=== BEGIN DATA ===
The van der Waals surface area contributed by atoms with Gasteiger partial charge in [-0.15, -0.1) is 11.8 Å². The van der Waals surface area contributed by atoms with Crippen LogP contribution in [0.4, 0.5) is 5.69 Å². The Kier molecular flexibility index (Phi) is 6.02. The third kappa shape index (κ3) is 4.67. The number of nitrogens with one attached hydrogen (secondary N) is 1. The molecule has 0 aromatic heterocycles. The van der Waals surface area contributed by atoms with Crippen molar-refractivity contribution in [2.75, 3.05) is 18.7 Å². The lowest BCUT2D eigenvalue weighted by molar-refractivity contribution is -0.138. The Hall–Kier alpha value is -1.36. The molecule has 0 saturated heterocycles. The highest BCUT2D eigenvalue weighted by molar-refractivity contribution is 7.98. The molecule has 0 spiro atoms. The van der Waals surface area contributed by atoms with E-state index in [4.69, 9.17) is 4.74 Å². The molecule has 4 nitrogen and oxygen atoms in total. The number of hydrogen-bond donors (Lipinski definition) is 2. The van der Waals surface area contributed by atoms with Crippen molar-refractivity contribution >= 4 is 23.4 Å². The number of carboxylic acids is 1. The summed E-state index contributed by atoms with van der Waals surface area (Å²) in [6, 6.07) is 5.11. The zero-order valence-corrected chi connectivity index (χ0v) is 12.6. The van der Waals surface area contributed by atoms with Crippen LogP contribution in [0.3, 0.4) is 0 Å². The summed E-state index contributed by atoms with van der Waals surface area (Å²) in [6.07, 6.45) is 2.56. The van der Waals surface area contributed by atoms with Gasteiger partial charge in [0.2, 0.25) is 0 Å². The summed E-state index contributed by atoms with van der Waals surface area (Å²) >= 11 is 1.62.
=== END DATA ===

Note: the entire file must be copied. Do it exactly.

The van der Waals surface area contributed by atoms with Gasteiger partial charge in [-0.15, -0.1) is 11.8 Å². The van der Waals surface area contributed by atoms with Crippen LogP contribution in [0.4, 0.5) is 5.69 Å². The Kier molecular flexibility index (Phi) is 6.02. The third kappa shape index (κ3) is 4.67. The number of nitrogens with one attached hydrogen (secondary N) is 1. The molecule has 0 aromatic heterocycles. The van der Waals surface area contributed by atoms with Crippen molar-refractivity contribution in [2.75, 3.05) is 18.7 Å². The lowest BCUT2D eigenvalue weighted by molar-refractivity contribution is -0.138. The Hall–Kier alpha value is -1.36. The molecule has 0 saturated heterocycles. The highest BCUT2D eigenvalue weighted by molar-refractivity contribution is 7.98. The molecule has 0 spiro atoms. The van der Waals surface area contributed by atoms with E-state index in [4.69, 9.17) is 4.74 Å². The molecule has 4 nitrogen and oxygen atoms in total. The number of hydrogen-bond donors (Lipinski definition) is 2. The van der Waals surface area contributed by atoms with Crippen molar-refractivity contribution >= 4 is 23.4 Å². The number of carboxylic acids is 1. The summed E-state index contributed by atoms with van der Waals surface area (Å²) in [6, 6.07) is 5.11. The zero-order valence-corrected chi connectivity index (χ0v) is 12.6. The van der Waals surface area contributed by atoms with Crippen LogP contribution in [0.3, 0.4) is 0 Å². The summed E-state index contributed by atoms with van der Waals surface area (Å²) in [6.07, 6.45) is 2.56. The van der Waals surface area contributed by atoms with Gasteiger partial charge in [0.2, 0.25) is 0 Å². The summed E-state index contributed by atoms with van der Waals surface area (Å²) >= 11 is 1.62.